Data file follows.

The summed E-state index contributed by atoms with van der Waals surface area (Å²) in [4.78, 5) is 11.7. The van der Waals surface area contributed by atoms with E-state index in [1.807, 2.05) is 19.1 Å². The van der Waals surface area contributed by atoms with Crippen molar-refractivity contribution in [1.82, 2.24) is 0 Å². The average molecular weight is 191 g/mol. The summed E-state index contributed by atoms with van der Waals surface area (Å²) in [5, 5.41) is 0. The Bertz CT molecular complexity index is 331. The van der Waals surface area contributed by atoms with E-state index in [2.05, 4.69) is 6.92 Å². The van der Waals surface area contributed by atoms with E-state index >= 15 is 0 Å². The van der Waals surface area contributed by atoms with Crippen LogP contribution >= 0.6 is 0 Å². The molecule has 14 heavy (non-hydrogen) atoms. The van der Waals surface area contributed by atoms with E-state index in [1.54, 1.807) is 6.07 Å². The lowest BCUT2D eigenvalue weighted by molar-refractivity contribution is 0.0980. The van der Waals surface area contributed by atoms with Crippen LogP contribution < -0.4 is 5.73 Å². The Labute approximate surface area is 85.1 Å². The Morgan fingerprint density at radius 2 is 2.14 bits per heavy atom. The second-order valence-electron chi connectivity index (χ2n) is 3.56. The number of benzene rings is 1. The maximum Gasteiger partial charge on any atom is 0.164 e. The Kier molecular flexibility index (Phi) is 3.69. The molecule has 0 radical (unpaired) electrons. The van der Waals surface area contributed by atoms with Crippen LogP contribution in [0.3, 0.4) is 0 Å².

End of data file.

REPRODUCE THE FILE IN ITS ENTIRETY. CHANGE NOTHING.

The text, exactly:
The summed E-state index contributed by atoms with van der Waals surface area (Å²) in [4.78, 5) is 11.7. The van der Waals surface area contributed by atoms with E-state index in [1.807, 2.05) is 19.1 Å². The van der Waals surface area contributed by atoms with Crippen molar-refractivity contribution in [1.82, 2.24) is 0 Å². The average molecular weight is 191 g/mol. The summed E-state index contributed by atoms with van der Waals surface area (Å²) in [5, 5.41) is 0. The Bertz CT molecular complexity index is 331. The van der Waals surface area contributed by atoms with E-state index in [2.05, 4.69) is 6.92 Å². The van der Waals surface area contributed by atoms with E-state index >= 15 is 0 Å². The van der Waals surface area contributed by atoms with Crippen LogP contribution >= 0.6 is 0 Å². The molecule has 14 heavy (non-hydrogen) atoms. The van der Waals surface area contributed by atoms with E-state index in [1.54, 1.807) is 6.07 Å². The lowest BCUT2D eigenvalue weighted by molar-refractivity contribution is 0.0980. The van der Waals surface area contributed by atoms with Crippen LogP contribution < -0.4 is 5.73 Å². The Labute approximate surface area is 85.1 Å². The Morgan fingerprint density at radius 2 is 2.14 bits per heavy atom. The second-order valence-electron chi connectivity index (χ2n) is 3.56. The number of benzene rings is 1. The maximum Gasteiger partial charge on any atom is 0.164 e. The Kier molecular flexibility index (Phi) is 3.69. The molecule has 0 radical (unpaired) electrons. The van der Waals surface area contributed by atoms with Crippen LogP contribution in [0.3, 0.4) is 0 Å².